The current solar NM regime in MA has its genesis in the Green Communities Act of 2008. This act mandated that Investor Owned Utilities (IOUs) (e.g., NStar, NGrid, WMECO, and Unitil) credit customers for NM solar output at the retail $/kWh rate instead of the wholesale rate (set by ISO-NE). It created separate credit calculations for private and public sector customers as well as caps on the amount of capacity eligible for NM. These caps filled up pretty quickly and in August 2012, MA Senate Bill 2395 (note the ironic title) was passed which raised the caps to 3% of each IOU's peak load for both public and private sector owned systems. You can view the amount of capacity remaining under each NM cap at the MA System of Assurance website. NM is critical for the economics of many solar installations and the fact that the NM capacity caps will be fully subscribed in 2014 will be an issue. The future of NM in MA has been a back burner issue over the last few months while the details of the SREC II program have been in development.

One item that many have trouble gasping is the difference between NM credits and VNM credits. The graphic below helps to illustrate the difference between the two. VNM credits represent the financial value of each kWh that is pushed back onto the grid and these credits, in dollars, can be transferred to other accounts. 

For an end use customer, the avoided cost of electricity via displacement of electricity from the grid with electricity generated from solar panels is worth more than the value of NM or VNM credits. For the end user who wants to keep it simple, it often makes sense to size a solar array based on the captive load onsite as the value proposition associated with avoided costs via displacement of electricity is more certain (presuming load is constant). The table below illustrates the billing line items for the G-3 and G-1 rates that are part of the NM and VMN credit calculation. Remember, if there is excess generation in a billing cycle, these credits can be applied to future billings or transferred to other accounts. The avoided costs are simply the summation of all kWh charges and represent the $/kWh value of a kWh generated from a solar array that displaced a kWh from the grid.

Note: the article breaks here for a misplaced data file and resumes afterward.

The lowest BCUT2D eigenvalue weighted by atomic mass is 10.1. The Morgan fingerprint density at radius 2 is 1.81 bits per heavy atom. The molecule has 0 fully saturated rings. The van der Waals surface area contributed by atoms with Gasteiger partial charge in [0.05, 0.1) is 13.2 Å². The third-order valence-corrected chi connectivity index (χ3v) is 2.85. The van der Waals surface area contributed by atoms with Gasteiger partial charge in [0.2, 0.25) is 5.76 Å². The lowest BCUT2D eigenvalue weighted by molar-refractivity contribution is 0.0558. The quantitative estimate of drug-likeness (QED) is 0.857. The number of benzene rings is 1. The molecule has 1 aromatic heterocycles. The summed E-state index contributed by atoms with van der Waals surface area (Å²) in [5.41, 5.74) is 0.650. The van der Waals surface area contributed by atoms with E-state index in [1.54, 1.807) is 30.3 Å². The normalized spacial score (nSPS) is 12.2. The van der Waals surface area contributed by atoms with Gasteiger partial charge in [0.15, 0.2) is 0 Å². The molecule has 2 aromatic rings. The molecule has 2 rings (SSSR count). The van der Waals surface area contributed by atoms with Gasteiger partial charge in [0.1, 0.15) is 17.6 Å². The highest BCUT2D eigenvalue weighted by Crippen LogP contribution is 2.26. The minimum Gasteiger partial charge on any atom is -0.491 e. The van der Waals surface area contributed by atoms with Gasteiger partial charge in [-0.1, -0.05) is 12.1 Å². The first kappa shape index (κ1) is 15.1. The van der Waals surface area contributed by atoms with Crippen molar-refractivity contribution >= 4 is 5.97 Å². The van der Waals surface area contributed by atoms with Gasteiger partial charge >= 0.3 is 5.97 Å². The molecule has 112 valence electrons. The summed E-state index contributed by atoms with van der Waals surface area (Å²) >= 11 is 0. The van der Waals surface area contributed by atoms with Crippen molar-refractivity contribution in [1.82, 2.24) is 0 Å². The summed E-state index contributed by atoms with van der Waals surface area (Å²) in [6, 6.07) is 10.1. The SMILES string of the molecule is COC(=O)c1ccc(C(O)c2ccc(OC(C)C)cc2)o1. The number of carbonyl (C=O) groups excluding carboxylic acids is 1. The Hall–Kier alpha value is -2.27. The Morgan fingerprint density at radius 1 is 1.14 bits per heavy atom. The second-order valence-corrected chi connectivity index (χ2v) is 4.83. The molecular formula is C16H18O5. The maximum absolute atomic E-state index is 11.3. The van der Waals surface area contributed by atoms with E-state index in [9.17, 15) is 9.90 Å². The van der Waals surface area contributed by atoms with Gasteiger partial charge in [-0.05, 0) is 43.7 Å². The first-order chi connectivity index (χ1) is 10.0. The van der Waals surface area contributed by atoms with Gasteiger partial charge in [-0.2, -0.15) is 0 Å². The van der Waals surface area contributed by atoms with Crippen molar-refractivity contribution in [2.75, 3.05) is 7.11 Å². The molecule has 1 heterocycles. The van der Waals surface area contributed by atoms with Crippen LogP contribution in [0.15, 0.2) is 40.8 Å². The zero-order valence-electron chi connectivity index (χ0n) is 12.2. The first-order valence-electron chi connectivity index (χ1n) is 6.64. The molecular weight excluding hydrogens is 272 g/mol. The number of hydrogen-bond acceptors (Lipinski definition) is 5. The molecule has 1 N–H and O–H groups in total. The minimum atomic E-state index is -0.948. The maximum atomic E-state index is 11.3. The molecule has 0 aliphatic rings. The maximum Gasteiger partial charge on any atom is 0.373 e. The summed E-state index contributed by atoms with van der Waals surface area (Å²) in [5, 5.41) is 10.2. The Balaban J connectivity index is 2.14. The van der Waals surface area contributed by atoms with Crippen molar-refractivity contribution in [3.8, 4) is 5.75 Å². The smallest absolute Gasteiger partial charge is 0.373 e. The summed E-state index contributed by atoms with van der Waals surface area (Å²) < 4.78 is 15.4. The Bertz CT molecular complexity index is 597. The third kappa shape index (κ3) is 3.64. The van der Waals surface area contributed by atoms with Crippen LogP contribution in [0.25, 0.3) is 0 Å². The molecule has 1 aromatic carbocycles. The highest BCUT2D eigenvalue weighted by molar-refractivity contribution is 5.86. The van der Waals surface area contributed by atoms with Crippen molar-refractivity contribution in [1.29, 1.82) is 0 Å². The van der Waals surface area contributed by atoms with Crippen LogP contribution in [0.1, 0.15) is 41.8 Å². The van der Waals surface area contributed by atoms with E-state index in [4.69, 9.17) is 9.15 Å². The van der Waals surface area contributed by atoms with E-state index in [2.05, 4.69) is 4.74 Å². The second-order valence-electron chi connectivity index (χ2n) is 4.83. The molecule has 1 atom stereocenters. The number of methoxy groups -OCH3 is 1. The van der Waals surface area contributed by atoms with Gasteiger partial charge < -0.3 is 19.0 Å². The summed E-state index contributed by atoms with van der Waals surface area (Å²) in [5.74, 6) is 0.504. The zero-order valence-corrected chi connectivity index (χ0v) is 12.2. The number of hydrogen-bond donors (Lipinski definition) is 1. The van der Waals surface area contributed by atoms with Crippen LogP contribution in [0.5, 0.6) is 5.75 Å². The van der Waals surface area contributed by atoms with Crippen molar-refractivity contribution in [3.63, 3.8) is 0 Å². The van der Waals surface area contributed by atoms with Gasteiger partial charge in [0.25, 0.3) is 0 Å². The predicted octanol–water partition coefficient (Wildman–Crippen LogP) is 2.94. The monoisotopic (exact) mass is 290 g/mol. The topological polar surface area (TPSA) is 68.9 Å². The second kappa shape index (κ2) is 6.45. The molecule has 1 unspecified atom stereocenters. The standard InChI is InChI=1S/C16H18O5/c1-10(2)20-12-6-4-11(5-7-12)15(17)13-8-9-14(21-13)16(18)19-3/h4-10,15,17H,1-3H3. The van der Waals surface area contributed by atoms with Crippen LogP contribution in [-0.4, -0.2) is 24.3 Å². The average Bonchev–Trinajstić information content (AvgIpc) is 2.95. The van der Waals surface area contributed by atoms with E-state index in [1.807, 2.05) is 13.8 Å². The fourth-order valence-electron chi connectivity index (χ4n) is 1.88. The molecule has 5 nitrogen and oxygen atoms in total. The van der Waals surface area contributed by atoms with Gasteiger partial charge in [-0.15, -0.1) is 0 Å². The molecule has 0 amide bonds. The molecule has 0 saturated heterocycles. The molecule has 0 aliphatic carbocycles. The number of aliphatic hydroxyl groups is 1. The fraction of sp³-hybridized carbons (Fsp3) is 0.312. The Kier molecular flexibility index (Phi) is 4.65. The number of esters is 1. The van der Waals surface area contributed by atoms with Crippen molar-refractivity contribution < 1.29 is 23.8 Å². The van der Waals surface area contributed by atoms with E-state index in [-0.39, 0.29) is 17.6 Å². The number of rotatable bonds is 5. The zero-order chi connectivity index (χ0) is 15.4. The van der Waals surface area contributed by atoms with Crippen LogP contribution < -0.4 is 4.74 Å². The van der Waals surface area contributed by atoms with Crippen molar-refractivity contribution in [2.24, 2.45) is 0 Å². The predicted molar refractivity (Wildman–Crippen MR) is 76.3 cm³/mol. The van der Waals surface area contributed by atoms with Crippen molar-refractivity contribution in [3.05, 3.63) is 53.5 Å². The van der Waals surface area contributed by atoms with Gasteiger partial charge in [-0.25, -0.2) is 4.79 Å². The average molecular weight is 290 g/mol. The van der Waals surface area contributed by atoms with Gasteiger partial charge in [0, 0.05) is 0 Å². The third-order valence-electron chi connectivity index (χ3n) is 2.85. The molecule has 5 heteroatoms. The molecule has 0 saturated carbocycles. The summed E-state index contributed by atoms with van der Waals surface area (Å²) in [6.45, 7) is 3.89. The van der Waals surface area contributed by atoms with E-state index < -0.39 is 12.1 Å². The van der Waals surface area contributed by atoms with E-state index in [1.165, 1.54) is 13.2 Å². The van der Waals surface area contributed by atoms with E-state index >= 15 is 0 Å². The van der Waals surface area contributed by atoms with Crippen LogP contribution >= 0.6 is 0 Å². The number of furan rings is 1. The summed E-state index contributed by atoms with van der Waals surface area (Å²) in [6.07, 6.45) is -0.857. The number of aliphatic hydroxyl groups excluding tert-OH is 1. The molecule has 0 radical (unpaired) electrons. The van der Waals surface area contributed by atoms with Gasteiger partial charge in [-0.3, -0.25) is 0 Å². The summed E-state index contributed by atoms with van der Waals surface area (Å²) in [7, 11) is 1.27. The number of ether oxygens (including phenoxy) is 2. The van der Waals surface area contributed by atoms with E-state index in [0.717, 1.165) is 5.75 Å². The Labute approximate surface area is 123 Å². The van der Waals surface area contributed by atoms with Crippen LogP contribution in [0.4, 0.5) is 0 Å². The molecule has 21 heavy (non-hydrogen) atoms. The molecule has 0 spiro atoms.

The tricky thing with NM or VNM credits is that their value changes on a monthly basis. The Basic Service Charge represents the cost of supply and it varies based on conditions in the ISO-NE wholesale power market. Check out this previous post on the variability of default supply rates for various utilities. As a result, there is inherent uncertainty in the future value of NM and VNM credits in the same way that future power costs are uncertain. 

The graphic below shows a MA NGrid G-3 invoice for customers without and with NM. Note that the non-kWh line items are still present. When on-site generation exceeds on-site load, the resulting surplus is credited to the invoice in dollars as shown below.

VNM is where things can really get tricky. The Host customer will designate one or more accounts to receive the financial value of all of the kWhs exported to the grid. In MA, the accounts designated to receive VNM credits are listed on a Schedule Z form. The graphic below illustrates the process.

Schedule Z designation.png

Currently, VNM credits are allocated to the recipient accounts manually each billing cycle. All of the MA IOUs voiced this as a major issue in MA DPU Docket 11-11. Any manual process is likely to have more errors than bills that are generated through an automated billing system. In addition, due to the fact that billing cycle dates for Host and recipient accounts will likely be mismatched, its possible to have a lag of up to two invoices before VMN credits appear on the recipient account's invoice. The graphic below shows where end users can find their VNM credit amount on their bills.